President Obama today is demanding that Congress extend the Bush tax cuts on income under $250,000 for another year. This is being reported as a gambit to “change the subject to the issue of tax fairness.” (See the nearly identical wording in reports by the Associated Press and the New York Times.) Obama’s demand is juxtaposed against the backdrop of a Versailles-like gathering of Mitt Romney donors in the Hamptons, and a coordinated Democratic attack on Romney’s Swiss bank accounts and offshore tax havens, lending the debate a sharp class-warfare flavor.
The Republican outlook on this is that they stand for a rising tide and general growth for all while Democrats mindlessly loot the rich. “I just think if you’re lower income — one, you’re not as educated, two, they don’t understand how it works, they don’t understand how the systems work, they don’t understand the impact,” complained one put-upon attendee at Romney’s Hamptons soiree. The Wall Street Journal editorial page phrases the same sentiment a bit more delicately, insisting that Obama’s “liberal base has become so obsessed with the politics of envy that it is demanding higher taxes no matter the economic or political costs.”
The question of whether and how we should eat the rich is always fun. But the tax debate isn’t really about whether we should consume the delicious, delicious bodies of the rich, or even whether we should seize their money and give it to the peons. There’s a straightforward macroeconomic debate going on here, and the conservatives do not have the data on their side.
The issue is how to handle the expiration of the Bush tax cuts. The two parties are locked in a fight over the long-term size of government, with Democrats insisting that any long-term fiscal correction has to increase revenues over current levels, and Republicans insisting that revenue remain at current levels. (They’re willing to eliminate some, unspecified tax deductions, but only if all the revenue is plowed back into lower rates.) But when the Bush tax cuts expire at the end of the year, the government will have more revenue than even the Democrats say they want, and the resulting tax hike will threaten the tottering economic recovery. That’s part of what everybody is calling the “fiscal cliff.”
All sides say they’re concerned about this big sudden tax hike, which a stronger recovery could more easily withstand. Obama’s answer is a one-year extension of the tax cuts on income under $250,000 a year. The GOP’s answer is to extend all the tax cuts.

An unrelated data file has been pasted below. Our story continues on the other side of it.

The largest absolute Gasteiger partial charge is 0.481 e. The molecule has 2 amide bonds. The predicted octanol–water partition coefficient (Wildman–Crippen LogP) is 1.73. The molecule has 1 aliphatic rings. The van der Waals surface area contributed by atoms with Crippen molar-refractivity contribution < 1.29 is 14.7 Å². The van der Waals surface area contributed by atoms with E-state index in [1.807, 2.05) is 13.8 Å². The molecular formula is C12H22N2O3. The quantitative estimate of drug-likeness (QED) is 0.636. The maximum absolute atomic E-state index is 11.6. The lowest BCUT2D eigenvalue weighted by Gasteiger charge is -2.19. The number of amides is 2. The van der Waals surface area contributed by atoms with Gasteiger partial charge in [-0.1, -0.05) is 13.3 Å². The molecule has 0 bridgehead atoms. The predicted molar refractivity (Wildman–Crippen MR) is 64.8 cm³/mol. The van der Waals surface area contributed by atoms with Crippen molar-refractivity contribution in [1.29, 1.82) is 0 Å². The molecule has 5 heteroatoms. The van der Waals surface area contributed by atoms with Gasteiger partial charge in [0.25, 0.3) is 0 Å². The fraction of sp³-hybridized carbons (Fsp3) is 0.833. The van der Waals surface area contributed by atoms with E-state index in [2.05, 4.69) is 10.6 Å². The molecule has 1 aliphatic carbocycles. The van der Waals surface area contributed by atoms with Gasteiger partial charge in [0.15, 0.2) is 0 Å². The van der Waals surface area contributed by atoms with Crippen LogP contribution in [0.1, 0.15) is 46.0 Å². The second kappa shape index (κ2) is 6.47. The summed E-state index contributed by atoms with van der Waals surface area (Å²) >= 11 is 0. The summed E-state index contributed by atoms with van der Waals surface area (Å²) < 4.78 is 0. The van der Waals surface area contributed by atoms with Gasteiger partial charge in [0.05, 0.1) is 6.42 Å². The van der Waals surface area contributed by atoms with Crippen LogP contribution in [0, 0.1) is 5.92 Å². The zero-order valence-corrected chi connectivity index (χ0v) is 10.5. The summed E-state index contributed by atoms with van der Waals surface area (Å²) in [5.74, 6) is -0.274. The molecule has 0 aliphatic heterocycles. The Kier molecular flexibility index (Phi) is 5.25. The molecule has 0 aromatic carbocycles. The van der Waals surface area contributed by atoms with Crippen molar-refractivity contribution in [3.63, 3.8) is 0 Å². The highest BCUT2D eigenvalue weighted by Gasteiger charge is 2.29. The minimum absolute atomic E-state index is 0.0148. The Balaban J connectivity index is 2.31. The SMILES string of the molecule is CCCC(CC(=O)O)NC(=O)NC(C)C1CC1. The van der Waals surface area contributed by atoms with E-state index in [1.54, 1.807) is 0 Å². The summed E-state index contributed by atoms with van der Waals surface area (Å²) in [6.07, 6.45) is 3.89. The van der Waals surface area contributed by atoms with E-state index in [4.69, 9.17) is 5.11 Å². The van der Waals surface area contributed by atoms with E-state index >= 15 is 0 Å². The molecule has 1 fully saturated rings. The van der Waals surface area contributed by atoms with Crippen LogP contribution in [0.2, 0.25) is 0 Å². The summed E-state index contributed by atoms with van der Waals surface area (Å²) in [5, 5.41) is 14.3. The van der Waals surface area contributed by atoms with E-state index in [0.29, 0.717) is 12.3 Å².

The economic argument for keeping taxes on the rich low is that they provide rich people with stronger incentives to invest, innovate, and work hard. Whatever the merits of that argument — at current tax levels, I find the argument extremely weak — it has nothing to do with timing: It’s just something you would favor all the time, and indeed, Republicans do favor lower taxes for the rich utterly regardless of economic circumstances.
But the question of the immediate effects of the tax-cut expiration is different. It’s a Keynesian debate about stimulating consumer demand. When the government cuts the deficit in a depressed economy, either by raising taxes or by cutting spending, it lowers people’s spending power. But not all tax hikes are created equal. The poorer somebody is, the more likely they are to spend their money. The evidence here is unambiguous. Raising taxes on the poor and middle class will deliver a huge hit to consumer spending. Raising taxes only on the rich will not.
If Republicans were truly concerned about the state of the recovery, they would agree to extend the parts of the Bush tax cuts that both sides favor, and leave the tax cuts for the rich to be renegotiated next year. Of course, they would never do that, because that would reduce their future negotiating leverage.
Everybody in Washington understands that Republicans will never agree with Obama’s demand. But because everybody understands this, they have internalized the hostage dynamic. That’s why you have lots of centrists and business types saying that Obama should just go ahead and extend all the Bush tax cuts for another year, because otherwise Republicans will just let the whole thing expire. The Republicans’ position of holding middle-class tax cuts hostage to preserve the tax cuts for the rich, in addition to lacking economic support, is not popular. Obama’s gambit is to make Republicans pay a price for a taking a stance that’s wildly out of line with public opinion.
Now, I can’t say for sure whether the “nail ladies” who support Obama are basing their position on a firm grasp of Keynesian economic theory. But I can say that the put-upon rich who are convinced they are the engine of the economy are basing their worldview not on economics but on solipsistic self-pity.
Update: In his remarks today, Obama noted that keeping taxes for the middle class low is a far more efficient way to support consumer demand than extending tax cuts for the rich. But the main thrust of his case is the hostage argument. Obama’s central argument is simple. Both sides favor, or claim to favor, extending the tax cuts on the bottom 98% of families. They disagree on extending them on the top 2%, and let the election settle the tax cuts for the rich: “We all say that we should extend the tax cuts for 98% of the American people. Let’s agree to do what we agree on.”
Obviously, Republicans will never take him up on that, because their revealed preferences and increasingly frequent admissions show that they are willing to cut taxes for the middle class only as the price of getting tax cuts for the rich.